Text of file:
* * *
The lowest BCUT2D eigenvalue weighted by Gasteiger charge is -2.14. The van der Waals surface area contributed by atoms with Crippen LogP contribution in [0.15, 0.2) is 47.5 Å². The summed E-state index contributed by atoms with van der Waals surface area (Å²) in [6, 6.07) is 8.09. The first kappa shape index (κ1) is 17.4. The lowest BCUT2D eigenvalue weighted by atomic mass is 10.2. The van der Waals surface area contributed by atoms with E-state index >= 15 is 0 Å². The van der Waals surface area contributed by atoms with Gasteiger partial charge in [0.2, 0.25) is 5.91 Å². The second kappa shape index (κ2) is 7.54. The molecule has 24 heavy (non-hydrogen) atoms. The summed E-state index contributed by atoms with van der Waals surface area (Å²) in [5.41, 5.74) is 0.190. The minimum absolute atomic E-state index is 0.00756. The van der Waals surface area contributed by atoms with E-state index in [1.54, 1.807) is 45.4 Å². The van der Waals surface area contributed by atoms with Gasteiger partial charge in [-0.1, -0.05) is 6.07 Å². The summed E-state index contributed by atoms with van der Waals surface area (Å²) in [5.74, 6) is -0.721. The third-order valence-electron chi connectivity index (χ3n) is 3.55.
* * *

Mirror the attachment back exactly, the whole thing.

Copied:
The lowest BCUT2D eigenvalue weighted by Gasteiger charge is -2.14. The van der Waals surface area contributed by atoms with Crippen LogP contribution in [0.15, 0.2) is 47.5 Å². The summed E-state index contributed by atoms with van der Waals surface area (Å²) in [6, 6.07) is 8.09. The first kappa shape index (κ1) is 17.4. The lowest BCUT2D eigenvalue weighted by atomic mass is 10.2. The van der Waals surface area contributed by atoms with E-state index >= 15 is 0 Å². The van der Waals surface area contributed by atoms with Gasteiger partial charge in [0.2, 0.25) is 5.91 Å². The second kappa shape index (κ2) is 7.54. The molecule has 24 heavy (non-hydrogen) atoms. The summed E-state index contributed by atoms with van der Waals surface area (Å²) in [5.41, 5.74) is 0.190. The minimum absolute atomic E-state index is 0.00756. The van der Waals surface area contributed by atoms with E-state index in [1.54, 1.807) is 45.4 Å². The van der Waals surface area contributed by atoms with Gasteiger partial charge in [-0.1, -0.05) is 6.07 Å². The summed E-state index contributed by atoms with van der Waals surface area (Å²) in [5.74, 6) is -0.721. The third-order valence-electron chi connectivity index (χ3n) is 3.55.